What wrong with anarcho-syndicalism?

What’s an anarcho-syndicalist supposed to do in the advent of artificial intelligence, process automation, and robots?

Wikipedia relates anarcho-Syndicalism as follows:

Anarcho-syndicalism (also referred to as revolutionary syndicalism)[1] is a theory of anarchism that views revolutionary industrial unionism or syndicalism as a method for workers in capitalist society to gain control of an economy and thus control influence in broader society. Syndicalists consider their economic theories a strategy for facilitating worker self-activity and as an alternative co-operative economic system with democratic values and production centered on meeting human needs.

The basic principles of anarcho-syndicalism are solidaritydirect action (action undertaken without the intervention of third parties such as politicians, bureaucrats and arbitrators) and direct democracy, or workers’ self-management. The end goal of syndicalism is to abolish the wage system, regarding it as wage slavery. Anarcho-syndicalist theory therefore generally focuses on the labour movement.[2]

Anarcho-syndicalists view the primary purpose of the state as being the defense of private property, and therefore of economic, social and political privilege, denying most of its citizens the ability to enjoy material independence and the social autonomy that springs from it.[3] Reflecting the anarchist philosophy from which it draws its primary inspiration, anarcho-syndicalism is centred on the idea that power corrupts and that any hierarchy that cannot be ethically justified must either be dismantled or replaced by decentralized egalitarian control.[3]

As a matter of preference, I’ve leaned toward anarcho-syndicalism. I don’t have a lot of faith in humans or humanity to govern or self-govern. The arguments for this, whether monarchies, democracies, plutocracies, or even anarchies are each rife with its own sets of problems. Still, I favour a system where there is no class of governors, though I am more of a fan of Proudhon over Marx.

Mind you, I don’t think humans make very good judgements and are as bad in groups as individuals but for different reasons—and especially where complexity or too many choices are available. That we’ve survived this long is, quite frankly, a miracle.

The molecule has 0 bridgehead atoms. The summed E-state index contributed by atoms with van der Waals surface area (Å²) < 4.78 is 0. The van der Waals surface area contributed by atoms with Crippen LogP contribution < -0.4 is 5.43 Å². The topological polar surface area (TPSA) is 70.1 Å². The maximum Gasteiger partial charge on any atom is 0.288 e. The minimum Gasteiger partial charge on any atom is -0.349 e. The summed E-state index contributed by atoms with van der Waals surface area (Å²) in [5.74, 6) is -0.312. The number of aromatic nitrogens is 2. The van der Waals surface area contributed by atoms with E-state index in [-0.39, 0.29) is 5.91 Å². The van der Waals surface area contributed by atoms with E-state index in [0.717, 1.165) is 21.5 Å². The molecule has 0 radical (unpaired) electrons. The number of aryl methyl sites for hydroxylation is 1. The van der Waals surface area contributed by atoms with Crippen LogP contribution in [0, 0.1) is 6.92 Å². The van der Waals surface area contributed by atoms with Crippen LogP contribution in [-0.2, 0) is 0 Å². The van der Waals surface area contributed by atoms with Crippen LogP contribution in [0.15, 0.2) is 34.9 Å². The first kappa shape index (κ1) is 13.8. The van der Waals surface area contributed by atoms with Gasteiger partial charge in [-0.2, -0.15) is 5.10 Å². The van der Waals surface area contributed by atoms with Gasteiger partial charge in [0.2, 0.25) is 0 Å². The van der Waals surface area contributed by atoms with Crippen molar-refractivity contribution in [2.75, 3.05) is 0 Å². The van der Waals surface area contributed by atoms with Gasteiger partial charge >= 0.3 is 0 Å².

This said, it isn’t my problem. My contention is with the syndicalist aspect. If all of this human as worker displacement occurs as some are forecasting, there will be precious few workers. I am not saying that this is inevitable or will ever happen. My concern is merely conditional. If this were to happen, the idea of a worker-centric system is daft.

Do we just defer to people categorically, where we arrive at simple anarchism? Without delving, there are different flavours of, and I have neither the time nor the inclination to debate, for example, the merits of anarco-capitalism (an oxymoron if there ever was one) versus anarcho-communism or anarcho-transhumanism for that matter.

Although, I like how Kant identified four kinds of government…

  • Law and freedom without force (anarchy)
  • Law and force without freedom (despotism)
  • Force without freedom and law (barbarism)
  • Force with freedom and law (republic)

…the whole notion of freedom is another weasel word, and laws without force are unenforceable—pun intended. At least the syndicalism felt like it was intentional or purposeful. I understand why Plato despised the rabble, but as with the sorites paradox in the heap-hill distinction, where to the rabble distil down to something meaningful?